ARGO wins BIG!

ARGO wins BIG!

Video credit: Chris Brown
Photo  credit: Janet Donovan

Tony Mendez, the former CIA technical operations officer who orchestrated the 1980 rescue of six American diplomats from Iran and who was portrayed by Ben Affleck in the Academy Award winning film “Argo,” has died. He was 78.  Variety

ARGO was the big winner at the SAG awards.  Hollywood on the Potomac looks back at the DC Premiere.

Arch Campbell remembers the 1979 Iran Hostage crisis: “You would drive by the Islamic Mosque on Massachusetts Avenue where The Rock Creek Parkway goes and there was always a huge demonstration. It was a very scary, a very tense frightening time.

There was a demonstration on Mass. Ave. every day. All these demonstrations started there.”  We caught up with TBD’s movie critic at the Washington screening of ARGO at the Regal Gallery Place Theater in Penn Quarter.

He is referring, of course, to the diplomatic situation between Iran and the United States in which 52 Americans were held hostage for 444 days from November 4,1979, to January 20,1981. That situation has been brought to the big screen by Warner Bros. in the form of ARGO – a political thriller written and directed by Ben Affleck starring John Goodman, Bryan Cranston and Alan Arkin.

Affleck says he didn’t want this to be a political movie about current events, it just happened that way. “Part of this movie is how history repeats itself,” he said. “The audience brings current events to the movie, in the light of the tragic events in Bengazi.”

Bryan Cranston is best known for his roles in the Fox sitcom Malcolm in the Middle and the drama series “Breaking Bad.” Cranston won the Primetime Emmy Award for Outstanding Lead Actor in a Drama Series three consecutive times for “Breaking Bad.”

He has a starring role in ARGO as the assistant deputy director of the CIA, Jack O’Donnell who is the boss to the agent (Ben Affleck).  Jack O’Donnell puts in motion the making of a fake movie production to help six Americans escape from Iran during the hostage crisis. The movie is based on actual events, which adds to the drama.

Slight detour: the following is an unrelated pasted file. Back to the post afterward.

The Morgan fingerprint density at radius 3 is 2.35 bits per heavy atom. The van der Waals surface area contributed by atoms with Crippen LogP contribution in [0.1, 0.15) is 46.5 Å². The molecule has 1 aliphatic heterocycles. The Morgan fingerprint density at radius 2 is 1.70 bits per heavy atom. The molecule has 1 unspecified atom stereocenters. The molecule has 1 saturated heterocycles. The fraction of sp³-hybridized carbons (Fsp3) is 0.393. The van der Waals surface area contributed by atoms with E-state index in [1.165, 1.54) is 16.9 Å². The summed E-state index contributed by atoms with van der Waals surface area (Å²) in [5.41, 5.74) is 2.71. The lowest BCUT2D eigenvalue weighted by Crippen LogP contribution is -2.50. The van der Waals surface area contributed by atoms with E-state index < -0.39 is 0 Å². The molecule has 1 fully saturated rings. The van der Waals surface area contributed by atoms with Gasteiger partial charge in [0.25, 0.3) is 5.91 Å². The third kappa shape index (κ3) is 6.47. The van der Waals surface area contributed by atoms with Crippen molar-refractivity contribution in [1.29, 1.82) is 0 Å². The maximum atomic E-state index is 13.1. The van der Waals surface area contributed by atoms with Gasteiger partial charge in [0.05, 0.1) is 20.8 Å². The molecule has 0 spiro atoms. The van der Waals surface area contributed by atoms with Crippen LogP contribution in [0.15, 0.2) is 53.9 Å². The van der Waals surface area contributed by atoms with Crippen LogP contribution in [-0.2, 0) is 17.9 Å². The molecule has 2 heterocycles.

Cranston talked to Hollywood on the Potomac about his feelings towards the government and media, before and after having been involved in the movie.

“What ARGO really tells is the story of the potential of human beings and what we are capable of doing. This is a celebratory movie,” he said, “that shows through cooperation, anything is possible.  Six human beings were saved from death in this movie and that only happened through a cooperation of governments; that happened through a cooperation of my own industry – show business – through the effectiveness and the efforts of the CIA.  It almost like fell away from being a government or political background because it really comes down to a very simple story of doing something that is greater than yourself, doing something that is selfless and more important – and there’s nothing more important – of an endeavor that is trying to save human beings.”   

The film is based on Tony Mendez’s account of the rescue of six U.S. diplomats—with help from Canada—from Tehran.  Former Canadian Ambassador Ken Taylor held a reception at the Embassy and also walked the Red Carpet. Taylor became known as “Our Man In Tehran,” a hero for the relations of Canada-U.S.

Affleck spoke of Taylor’s courage in rescuing six American diplomats during the Iran hostage crisis in 1979. “What this movie is about is co-operation,” Affleck said. He also paid tribute to diplomats like Taylor who routinely put their lives on the line to help others.

Among those in attendance at the Canadian Embassy were CIA director General David Petraeus and Huma Abedin with her husband, former U.S. congressman Anthony Weiner. Huma, an aide to  Secretary of State Hillary Clinton, who guided Affleck on State Department protocol for the film.

Some of the six American diplomats actually rescued more than three decades ago were also in attendance.

Cranston also talked to us about the role of the media:  “If human beings are careless than someone in the media can be careless.  Is it carelss now with our new ingenuity being able to make a movie like the Muslim movie that came out that was riduculous – the free speech that that person had has created an international incident?  We live in strange times, very very complex times.  What I think the message of ARGO can really resonate is to show that people it doesn’t always have to be that way.
Parking shot form Arch Campbell: “The streets would be full of people demonstrating. You couldn’t drive down Mass. Avenue.  Of course, you can’t do that now, so what the hell,” added Arch Campell.